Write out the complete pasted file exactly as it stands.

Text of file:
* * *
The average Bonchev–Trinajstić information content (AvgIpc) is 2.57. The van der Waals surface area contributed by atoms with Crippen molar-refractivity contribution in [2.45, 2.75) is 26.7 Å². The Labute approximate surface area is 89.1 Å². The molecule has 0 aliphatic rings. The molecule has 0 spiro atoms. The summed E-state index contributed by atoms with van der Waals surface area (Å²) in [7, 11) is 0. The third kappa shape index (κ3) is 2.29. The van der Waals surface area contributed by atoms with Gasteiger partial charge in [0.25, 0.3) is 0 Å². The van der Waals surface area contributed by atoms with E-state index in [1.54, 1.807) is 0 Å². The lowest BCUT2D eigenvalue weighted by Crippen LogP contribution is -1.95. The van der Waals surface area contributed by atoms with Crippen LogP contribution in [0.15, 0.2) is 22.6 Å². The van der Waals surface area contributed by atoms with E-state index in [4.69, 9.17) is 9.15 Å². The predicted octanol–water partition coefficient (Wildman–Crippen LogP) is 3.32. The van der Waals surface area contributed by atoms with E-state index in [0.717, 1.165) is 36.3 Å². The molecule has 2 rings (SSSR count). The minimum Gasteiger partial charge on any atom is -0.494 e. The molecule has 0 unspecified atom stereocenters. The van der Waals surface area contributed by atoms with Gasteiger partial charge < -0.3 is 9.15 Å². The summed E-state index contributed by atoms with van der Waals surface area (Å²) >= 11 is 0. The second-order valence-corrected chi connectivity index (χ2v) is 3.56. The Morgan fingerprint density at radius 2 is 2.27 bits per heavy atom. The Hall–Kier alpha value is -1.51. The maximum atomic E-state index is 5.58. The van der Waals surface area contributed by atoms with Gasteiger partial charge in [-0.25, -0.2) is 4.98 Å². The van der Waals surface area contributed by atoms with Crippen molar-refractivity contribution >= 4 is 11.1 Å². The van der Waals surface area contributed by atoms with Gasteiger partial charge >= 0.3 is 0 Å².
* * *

The average Bonchev–Trinajstić information content (AvgIpc) is 2.57. The van der Waals surface area contributed by atoms with Crippen molar-refractivity contribution in [2.45, 2.75) is 26.7 Å². The Labute approximate surface area is 89.1 Å². The molecule has 0 aliphatic rings. The molecule has 0 spiro atoms. The summed E-state index contributed by atoms with van der Waals surface area (Å²) in [7, 11) is 0. The third kappa shape index (κ3) is 2.29. The van der Waals surface area contributed by atoms with Gasteiger partial charge in [0.25, 0.3) is 0 Å². The van der Waals surface area contributed by atoms with E-state index in [1.54, 1.807) is 0 Å². The lowest BCUT2D eigenvalue weighted by Crippen LogP contribution is -1.95. The van der Waals surface area contributed by atoms with Crippen LogP contribution in [0.15, 0.2) is 22.6 Å². The van der Waals surface area contributed by atoms with E-state index in [4.69, 9.17) is 9.15 Å². The predicted octanol–water partition coefficient (Wildman–Crippen LogP) is 3.32. The van der Waals surface area contributed by atoms with E-state index in [0.717, 1.165) is 36.3 Å². The molecule has 2 rings (SSSR count). The minimum Gasteiger partial charge on any atom is -0.494 e. The molecule has 0 unspecified atom stereocenters. The van der Waals surface area contributed by atoms with Gasteiger partial charge < -0.3 is 9.15 Å². The summed E-state index contributed by atoms with van der Waals surface area (Å²) >= 11 is 0. The second-order valence-corrected chi connectivity index (χ2v) is 3.56. The Morgan fingerprint density at radius 2 is 2.27 bits per heavy atom. The Hall–Kier alpha value is -1.51. The maximum atomic E-state index is 5.58. The van der Waals surface area contributed by atoms with Gasteiger partial charge in [-0.25, -0.2) is 4.98 Å². The van der Waals surface area contributed by atoms with Crippen molar-refractivity contribution >= 4 is 11.1 Å². The van der Waals surface area contributed by atoms with Gasteiger partial charge >= 0.3 is 0 Å².